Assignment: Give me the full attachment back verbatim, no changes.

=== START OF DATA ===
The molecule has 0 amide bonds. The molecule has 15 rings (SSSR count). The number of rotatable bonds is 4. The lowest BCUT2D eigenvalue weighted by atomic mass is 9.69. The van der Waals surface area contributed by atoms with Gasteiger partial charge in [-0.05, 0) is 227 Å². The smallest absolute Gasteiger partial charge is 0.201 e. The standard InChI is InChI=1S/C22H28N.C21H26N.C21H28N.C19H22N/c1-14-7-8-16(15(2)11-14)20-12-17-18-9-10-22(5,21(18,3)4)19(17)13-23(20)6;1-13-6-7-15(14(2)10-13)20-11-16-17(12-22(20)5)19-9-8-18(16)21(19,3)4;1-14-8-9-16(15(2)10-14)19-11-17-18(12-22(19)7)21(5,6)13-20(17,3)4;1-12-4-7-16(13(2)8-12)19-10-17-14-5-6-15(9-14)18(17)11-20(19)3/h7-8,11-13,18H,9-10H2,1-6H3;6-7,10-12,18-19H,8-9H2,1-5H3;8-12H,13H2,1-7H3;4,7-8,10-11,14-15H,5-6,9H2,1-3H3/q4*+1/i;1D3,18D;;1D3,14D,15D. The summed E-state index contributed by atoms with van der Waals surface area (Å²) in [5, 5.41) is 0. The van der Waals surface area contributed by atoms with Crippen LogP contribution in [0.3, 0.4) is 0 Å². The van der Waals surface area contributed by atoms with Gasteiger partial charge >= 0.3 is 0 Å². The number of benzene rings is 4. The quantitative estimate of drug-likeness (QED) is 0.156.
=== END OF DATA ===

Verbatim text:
The molecule has 0 amide bonds. The molecule has 15 rings (SSSR count). The number of rotatable bonds is 4. The lowest BCUT2D eigenvalue weighted by atomic mass is 9.69. The van der Waals surface area contributed by atoms with Gasteiger partial charge in [-0.05, 0) is 227 Å². The smallest absolute Gasteiger partial charge is 0.201 e. The standard InChI is InChI=1S/C22H28N.C21H26N.C21H28N.C19H22N/c1-14-7-8-16(15(2)11-14)20-12-17-18-9-10-22(5,21(18,3)4)19(17)13-23(20)6;1-13-6-7-15(14(2)10-13)20-11-16-17(12-22(20)5)19-9-8-18(16)21(19,3)4;1-14-8-9-16(15(2)10-14)19-11-17-18(12-22(19)7)21(5,6)13-20(17,3)4;1-12-4-7-16(13(2)8-12)19-10-17-14-5-6-15(9-14)18(17)11-20(19)3/h7-8,11-13,18H,9-10H2,1-6H3;6-7,10-12,18-19H,8-9H2,1-5H3;8-12H,13H2,1-7H3;4,7-8,10-11,14-15H,5-6,9H2,1-3H3/q4*+1/i;1D3,18D;;1D3,14D,15D. The summed E-state index contributed by atoms with van der Waals surface area (Å²) in [5, 5.41) is 0. The van der Waals surface area contributed by atoms with Crippen LogP contribution in [0.3, 0.4) is 0 Å². The van der Waals surface area contributed by atoms with Gasteiger partial charge >= 0.3 is 0 Å². The number of benzene rings is 4. The quantitative estimate of drug-likeness (QED) is 0.156.